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Tag: sea level

Ancient Tides Are Sometimes Dramatically Different Than Today

Often thought to be one of the more stable processes on Earth, the rise and fall of the tides, have turned out to be as unpredictable as anything else, when considered over a longer time frame. This, from new research which suggests that shows how tides have changed dramatically over thousands of years.

Greenland More Stable than Antarctica

“If West Antarctica collapsed, that means it’s more unstable than we expected, which is quite scary,” said a scientist who set out to determine whether Greenland or Antarctica will introduce more melting water to rising sea levels.

Strong El Nino Might Mean Increased Sea Levels and Storm Surges

A new study conducted by the National Oceanic and Atmospheric Administration (NOAA) along East Coast communities in America has found that they may be at risk to higher sea levels accompanied by more destructive storm surges in future El NiΓ±o years.

Rising Ocean Levels A Long Term Problem

A new study has shown that not only does melting ice contribute more to rising sea levels than thermal expansion, but that ocean levels are likely to continue rising well after the warming of the atmosphere stabilises.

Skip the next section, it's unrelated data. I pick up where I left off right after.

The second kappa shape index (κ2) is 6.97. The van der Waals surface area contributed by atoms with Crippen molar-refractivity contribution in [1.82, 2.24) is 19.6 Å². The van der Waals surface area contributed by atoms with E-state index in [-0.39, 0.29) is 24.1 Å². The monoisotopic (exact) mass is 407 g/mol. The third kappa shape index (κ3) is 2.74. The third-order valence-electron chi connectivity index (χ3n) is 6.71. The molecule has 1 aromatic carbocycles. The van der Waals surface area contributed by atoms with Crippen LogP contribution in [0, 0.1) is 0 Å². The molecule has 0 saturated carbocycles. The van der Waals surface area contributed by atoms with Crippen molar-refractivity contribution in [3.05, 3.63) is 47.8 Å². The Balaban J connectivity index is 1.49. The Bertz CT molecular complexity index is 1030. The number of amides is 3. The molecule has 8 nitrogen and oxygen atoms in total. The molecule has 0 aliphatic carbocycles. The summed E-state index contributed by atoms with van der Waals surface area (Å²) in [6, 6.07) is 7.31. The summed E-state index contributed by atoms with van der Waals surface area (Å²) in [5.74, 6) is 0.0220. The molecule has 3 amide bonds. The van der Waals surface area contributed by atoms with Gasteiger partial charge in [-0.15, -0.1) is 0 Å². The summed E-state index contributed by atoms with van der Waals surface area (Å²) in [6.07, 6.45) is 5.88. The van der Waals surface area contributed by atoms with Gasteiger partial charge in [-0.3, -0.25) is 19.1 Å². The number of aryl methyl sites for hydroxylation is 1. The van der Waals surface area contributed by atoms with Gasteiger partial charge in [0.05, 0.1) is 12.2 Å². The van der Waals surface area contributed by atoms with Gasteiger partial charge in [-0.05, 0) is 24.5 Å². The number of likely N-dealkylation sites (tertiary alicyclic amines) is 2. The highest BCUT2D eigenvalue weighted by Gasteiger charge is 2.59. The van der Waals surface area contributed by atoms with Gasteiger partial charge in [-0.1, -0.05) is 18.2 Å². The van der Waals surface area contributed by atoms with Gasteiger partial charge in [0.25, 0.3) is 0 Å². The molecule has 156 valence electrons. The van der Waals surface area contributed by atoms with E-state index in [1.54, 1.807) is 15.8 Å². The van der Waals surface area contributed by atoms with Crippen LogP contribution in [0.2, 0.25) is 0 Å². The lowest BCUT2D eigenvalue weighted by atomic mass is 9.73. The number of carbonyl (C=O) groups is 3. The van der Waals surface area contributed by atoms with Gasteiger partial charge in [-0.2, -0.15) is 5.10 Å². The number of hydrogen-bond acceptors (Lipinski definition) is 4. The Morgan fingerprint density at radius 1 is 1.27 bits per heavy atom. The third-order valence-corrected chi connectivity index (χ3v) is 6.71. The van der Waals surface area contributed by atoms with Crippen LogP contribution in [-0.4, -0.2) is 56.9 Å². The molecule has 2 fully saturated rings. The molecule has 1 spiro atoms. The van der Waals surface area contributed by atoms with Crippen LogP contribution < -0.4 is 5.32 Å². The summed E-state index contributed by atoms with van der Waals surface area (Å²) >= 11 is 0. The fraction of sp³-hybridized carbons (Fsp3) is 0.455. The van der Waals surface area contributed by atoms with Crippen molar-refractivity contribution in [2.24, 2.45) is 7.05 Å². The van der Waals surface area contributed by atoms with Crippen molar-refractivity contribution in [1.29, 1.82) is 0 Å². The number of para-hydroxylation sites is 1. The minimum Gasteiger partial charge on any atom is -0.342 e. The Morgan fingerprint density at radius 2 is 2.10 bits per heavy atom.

Melting Islands Play Big Part in Sea Level Rise

A new study led by a University of Michigan researcher has shown that the melting glaciers and ice caps on Canadian Arctic islands are playing a much greater role in the rise of global sea levels than had previously been assumed.

West Antarctic Ice Sheet More Stable than Previously Thought

In many climate models and scientists’ theories the West Antarctic ice sheet is expected to melt over the coming hundreds of years and raise the sea levels. Much of this is based on the theory that during the last interglacial period the ice sheet must have melted in order to raise the sea levels as much as they had been. However new research suggests that the West Antarctic ice sheet may be more stable than had been previously realised.